Conflict between parents during and after divorce can become a significant stressor for children. Research published in the January issue of the clinical journal Child Development correlated parental conflict with fear of abandonment among children, which can predict future mental health concerns.
Review key points from the study by the Arizona State University Research and Education Advancing Children’s Health Institute to learn more about the importance of collaborative coparenting.
Behind the research
The ASU REACH team surveyed nearly 600 children ages 9 to 18 about instances of their parents conflicting after separation or divorce. They found that children exposed to conflict were more likely to worry about parental abandonment, a predictive factor for future mental health issues.
Strategies for collaborative coparenting
According to the study authors, some of the behaviors that distressed children facing divorce included parents fighting with each other in front of them, asking them to bring messages to the other parent, and saying negative things about the other parent. In addition to avoiding these actions, parents can:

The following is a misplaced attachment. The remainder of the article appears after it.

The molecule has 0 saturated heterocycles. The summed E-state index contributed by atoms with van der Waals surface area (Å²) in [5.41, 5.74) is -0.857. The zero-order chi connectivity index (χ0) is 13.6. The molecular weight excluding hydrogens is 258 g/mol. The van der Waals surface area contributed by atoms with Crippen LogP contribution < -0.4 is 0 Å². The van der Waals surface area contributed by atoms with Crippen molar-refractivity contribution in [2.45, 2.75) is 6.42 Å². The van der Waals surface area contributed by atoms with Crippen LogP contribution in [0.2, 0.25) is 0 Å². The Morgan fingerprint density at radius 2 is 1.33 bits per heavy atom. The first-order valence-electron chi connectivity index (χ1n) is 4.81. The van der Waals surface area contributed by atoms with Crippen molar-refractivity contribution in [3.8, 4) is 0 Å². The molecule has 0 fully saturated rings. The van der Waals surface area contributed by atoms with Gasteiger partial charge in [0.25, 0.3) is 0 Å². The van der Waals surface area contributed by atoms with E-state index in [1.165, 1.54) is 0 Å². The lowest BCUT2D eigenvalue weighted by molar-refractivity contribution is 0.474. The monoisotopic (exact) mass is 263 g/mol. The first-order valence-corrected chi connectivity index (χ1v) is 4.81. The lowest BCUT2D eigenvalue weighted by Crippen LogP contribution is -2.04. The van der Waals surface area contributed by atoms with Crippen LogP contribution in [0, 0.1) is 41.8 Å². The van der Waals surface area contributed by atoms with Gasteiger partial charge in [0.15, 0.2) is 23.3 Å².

• Focus on your child and their needs when communicating with the other parent. Set your personal issues to the side.
• Avoid addressing your former spouse in times of high emotion. Instead, wait until you can stay calm and have a private conversation.
• Shift your perspective from the idea of winning to the idea of moving forward together. Taking these steps can set the stage for a cooperative parenting relationship.
While children may naturally struggle to adjust to the life changes that come with divorce, shielding them from conflict during this time can have significant benefit.